In such a full and busy life, in which she daily confronted the reality of poverty and the inevitable setbacks of working for social change, she was honest about the fact that it sometimes took effort and intention to make space for prayer. Reflecting on Jesus’ words in Matthew 26:40 (“Could you not watch with me one hour?”), she once wrote: “That, I have resolved, is to be my motto for the coming year … I shall remember this whenever I am tired and want to omit prayer … The thing to remember is not to read so much or talk so much about God, but to talk to God. To practise the presence of God.”
Her faith was rooted, above all, in love. She wrote, “To work to increase our love for God and for our fellow man… this is a lifetime job. We are never going to be finished ... It is love that will make us want to do great things for each other. No sacrifice and no suffering will then seem too much.”
A month before he was assassinated, Oscar Romero said: “A Church that does not join the poor in order to speak out from the side of the poor against the injustices committed against them is not the true Church of Jesus Christ.”
And in what was to be his last sermon before he was killed while celebrating Mass in San Salvador on 24 March 1980, he urged soldiers of the government to lay down their arms, reminding them that “each of you is one of us. The peasants you kill are your own brothers and sisters. When you hear a man telling you to kill, remember God’s words, ‘thou shalt not kill’”.
This prophetic leader – like many other clergy in El Salvador at the time – paid with his life for speaking out against a ruthless government that presided over human rights abuses and violence against the poor, especially farmers.
Romero spoke from the pulpit against injustice and he knew the power of prayer. In one homily he said: “If only we had people of prayer among those who manage the destiny of the country and the destiny of the economy! If only they relied more on God and his techniques rather than on their own human technology, we would have a world that the church dreams about, a world without injustices, a world respectful of rights, a world where all people generously participate, a world without repression, a world without torture...”.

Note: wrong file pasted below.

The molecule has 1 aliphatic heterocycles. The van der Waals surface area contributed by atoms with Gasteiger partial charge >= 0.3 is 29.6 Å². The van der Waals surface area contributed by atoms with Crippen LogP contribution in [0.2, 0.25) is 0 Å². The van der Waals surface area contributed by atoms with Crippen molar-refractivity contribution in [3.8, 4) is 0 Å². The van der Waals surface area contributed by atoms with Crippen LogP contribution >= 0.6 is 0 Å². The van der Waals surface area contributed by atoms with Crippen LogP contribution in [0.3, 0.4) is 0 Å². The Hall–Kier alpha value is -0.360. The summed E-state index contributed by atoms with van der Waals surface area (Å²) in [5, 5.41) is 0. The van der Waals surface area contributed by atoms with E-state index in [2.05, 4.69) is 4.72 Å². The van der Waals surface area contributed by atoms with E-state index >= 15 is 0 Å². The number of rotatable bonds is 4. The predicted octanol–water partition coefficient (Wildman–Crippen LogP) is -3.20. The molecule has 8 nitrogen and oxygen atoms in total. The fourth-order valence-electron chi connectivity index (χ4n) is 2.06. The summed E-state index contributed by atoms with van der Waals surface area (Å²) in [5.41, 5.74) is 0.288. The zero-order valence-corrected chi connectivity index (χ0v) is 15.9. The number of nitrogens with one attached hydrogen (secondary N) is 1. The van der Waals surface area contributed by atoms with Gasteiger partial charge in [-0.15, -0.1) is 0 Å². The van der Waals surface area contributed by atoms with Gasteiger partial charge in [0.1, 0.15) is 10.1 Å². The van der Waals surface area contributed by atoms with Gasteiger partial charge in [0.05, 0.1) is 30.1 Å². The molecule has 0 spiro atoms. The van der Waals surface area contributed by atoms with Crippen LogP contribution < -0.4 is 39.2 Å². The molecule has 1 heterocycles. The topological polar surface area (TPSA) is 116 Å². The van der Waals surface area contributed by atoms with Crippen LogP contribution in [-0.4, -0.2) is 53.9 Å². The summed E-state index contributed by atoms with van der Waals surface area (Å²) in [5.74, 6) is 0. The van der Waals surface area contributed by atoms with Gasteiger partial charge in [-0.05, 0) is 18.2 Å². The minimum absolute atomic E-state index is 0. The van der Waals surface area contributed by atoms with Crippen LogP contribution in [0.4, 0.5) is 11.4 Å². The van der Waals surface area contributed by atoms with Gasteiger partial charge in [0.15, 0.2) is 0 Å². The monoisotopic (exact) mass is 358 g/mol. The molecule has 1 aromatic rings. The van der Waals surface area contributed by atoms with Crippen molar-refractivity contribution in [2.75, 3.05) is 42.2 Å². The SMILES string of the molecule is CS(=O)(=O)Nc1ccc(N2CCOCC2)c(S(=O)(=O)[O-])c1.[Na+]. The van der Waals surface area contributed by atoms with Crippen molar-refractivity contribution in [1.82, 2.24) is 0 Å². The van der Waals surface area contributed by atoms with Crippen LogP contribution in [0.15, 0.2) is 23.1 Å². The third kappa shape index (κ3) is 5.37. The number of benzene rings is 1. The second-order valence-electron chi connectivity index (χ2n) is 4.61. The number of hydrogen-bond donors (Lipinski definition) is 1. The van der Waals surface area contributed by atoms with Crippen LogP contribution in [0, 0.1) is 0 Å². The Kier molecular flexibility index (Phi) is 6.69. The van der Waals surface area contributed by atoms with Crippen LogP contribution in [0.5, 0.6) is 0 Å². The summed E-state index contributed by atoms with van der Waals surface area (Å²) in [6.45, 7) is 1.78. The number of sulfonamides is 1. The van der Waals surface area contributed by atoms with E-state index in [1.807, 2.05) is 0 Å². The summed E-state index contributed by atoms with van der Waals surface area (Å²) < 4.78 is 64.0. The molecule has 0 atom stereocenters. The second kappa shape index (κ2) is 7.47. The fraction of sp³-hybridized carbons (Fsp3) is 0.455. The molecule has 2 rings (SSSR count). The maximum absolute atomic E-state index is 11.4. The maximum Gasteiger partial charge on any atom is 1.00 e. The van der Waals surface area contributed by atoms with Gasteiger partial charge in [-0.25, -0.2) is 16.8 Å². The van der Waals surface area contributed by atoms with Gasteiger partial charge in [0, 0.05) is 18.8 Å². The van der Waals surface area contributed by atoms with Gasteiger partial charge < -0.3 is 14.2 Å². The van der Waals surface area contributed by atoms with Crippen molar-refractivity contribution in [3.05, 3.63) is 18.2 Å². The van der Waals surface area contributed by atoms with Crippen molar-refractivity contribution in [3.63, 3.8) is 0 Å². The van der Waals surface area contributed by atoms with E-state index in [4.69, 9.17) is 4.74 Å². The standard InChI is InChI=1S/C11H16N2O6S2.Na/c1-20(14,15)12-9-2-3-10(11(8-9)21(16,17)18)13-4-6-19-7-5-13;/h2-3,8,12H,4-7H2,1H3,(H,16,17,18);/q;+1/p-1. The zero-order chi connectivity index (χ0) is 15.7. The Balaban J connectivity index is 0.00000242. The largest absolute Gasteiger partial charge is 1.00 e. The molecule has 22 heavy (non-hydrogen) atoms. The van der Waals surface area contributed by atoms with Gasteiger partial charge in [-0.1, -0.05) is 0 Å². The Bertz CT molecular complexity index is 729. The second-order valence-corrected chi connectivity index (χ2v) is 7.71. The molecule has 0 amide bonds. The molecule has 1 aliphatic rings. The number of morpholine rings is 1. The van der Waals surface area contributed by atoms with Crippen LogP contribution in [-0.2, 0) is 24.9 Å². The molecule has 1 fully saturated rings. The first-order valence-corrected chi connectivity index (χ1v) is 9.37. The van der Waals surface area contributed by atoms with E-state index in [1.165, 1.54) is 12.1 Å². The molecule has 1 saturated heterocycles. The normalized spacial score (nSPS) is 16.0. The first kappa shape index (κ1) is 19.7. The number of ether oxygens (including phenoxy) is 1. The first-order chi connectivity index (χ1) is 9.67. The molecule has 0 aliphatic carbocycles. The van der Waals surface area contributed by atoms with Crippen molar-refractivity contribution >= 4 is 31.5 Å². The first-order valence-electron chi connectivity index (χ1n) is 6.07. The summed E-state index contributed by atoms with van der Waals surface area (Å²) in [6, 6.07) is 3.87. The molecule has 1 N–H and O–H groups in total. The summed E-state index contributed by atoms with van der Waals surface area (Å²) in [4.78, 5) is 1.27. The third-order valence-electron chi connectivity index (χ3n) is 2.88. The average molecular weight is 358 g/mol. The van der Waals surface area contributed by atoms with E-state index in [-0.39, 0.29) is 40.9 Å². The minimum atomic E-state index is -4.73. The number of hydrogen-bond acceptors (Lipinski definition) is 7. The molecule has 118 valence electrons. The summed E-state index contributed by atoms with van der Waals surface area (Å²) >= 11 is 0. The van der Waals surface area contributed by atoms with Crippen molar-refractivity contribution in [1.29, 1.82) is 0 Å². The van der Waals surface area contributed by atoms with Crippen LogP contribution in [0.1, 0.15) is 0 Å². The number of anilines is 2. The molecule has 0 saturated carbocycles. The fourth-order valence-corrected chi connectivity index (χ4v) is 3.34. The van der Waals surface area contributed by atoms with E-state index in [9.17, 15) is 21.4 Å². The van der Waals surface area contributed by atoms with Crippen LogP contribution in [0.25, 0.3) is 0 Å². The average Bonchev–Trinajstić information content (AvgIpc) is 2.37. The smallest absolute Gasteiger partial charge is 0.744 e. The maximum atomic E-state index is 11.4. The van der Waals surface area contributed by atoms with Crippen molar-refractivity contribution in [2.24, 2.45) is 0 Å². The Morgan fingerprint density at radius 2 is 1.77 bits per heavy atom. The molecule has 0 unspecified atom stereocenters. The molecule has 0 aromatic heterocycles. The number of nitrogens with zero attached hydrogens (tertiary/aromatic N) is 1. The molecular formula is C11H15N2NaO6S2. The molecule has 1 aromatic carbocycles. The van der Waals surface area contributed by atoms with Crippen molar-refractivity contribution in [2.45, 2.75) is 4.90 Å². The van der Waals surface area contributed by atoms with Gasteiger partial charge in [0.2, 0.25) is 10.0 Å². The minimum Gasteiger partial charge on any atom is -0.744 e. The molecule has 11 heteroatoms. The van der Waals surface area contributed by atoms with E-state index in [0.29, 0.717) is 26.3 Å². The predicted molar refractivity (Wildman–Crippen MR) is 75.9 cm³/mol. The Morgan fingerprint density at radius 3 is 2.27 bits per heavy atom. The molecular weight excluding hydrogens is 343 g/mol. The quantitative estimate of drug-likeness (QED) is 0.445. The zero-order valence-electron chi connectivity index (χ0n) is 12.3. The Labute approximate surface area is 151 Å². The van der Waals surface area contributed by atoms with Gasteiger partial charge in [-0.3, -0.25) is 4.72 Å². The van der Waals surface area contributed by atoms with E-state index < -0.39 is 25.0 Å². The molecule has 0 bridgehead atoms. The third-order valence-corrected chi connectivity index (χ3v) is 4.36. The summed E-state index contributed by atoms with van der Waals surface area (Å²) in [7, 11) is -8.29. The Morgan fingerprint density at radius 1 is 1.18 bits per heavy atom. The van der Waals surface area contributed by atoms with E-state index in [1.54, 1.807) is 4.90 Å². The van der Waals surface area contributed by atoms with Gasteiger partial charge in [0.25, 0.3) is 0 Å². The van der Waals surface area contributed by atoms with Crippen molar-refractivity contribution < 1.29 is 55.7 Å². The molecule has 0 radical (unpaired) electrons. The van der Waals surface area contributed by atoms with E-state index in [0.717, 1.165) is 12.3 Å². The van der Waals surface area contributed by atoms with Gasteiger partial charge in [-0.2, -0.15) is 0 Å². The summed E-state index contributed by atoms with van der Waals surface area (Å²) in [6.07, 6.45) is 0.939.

There is a prayer that has become known as The Romero Prayer, even though it was not written by Romero nor ever spoken by him. It encapsulates key elements of his theology and spirituality. It reads in part: “We cannot do everything and there is a sense of liberation in realising that. This enables us to do something and to do it well. It may be incomplete, but it is a beginning, a step along the way, an opportunity for the Lord’s grace to enter and do the rest. We may never see the end results, but that is the difference between the master builder and the worker.”9
1. Leymah Gbowee with Carol Mithers, Mighty Be Our Powers, Beast Books, NY, 2011, p. 122.
2. “The Ceasefire Prayer Behind Leymah Gbowee's Nobel Peace Prize”, https://www.christianitytoday.com/ct/2012/aprilweb-only/prayer-nobel-peace-prize.html
3. "The Faith of a Peacebuilder – Leymah Gbowee", https://emu.edu/now/podcast/2009/10/23/the-faith-of-a-peacebuilder-leymah-gbowee/
4. Bain Attwood, William Cooper: An Aboriginal Life Story, The Miegunyah Press, Carlton, 2021, p. 38.
5. Quoted in \Attwood, William Cooper, p. xii.
6. “An Introduction to Dorothy Day”, America: The Jesuit Review https://www.americamagazine.org/faith/2001/08/27/introduction-dorothy-day
7. “Lord, Teach Me to Pray: Excerpts from Dorothy Day’s Writings” https://www.plough.com/en/topics/faith/prayer/lord-teach-me-to-pray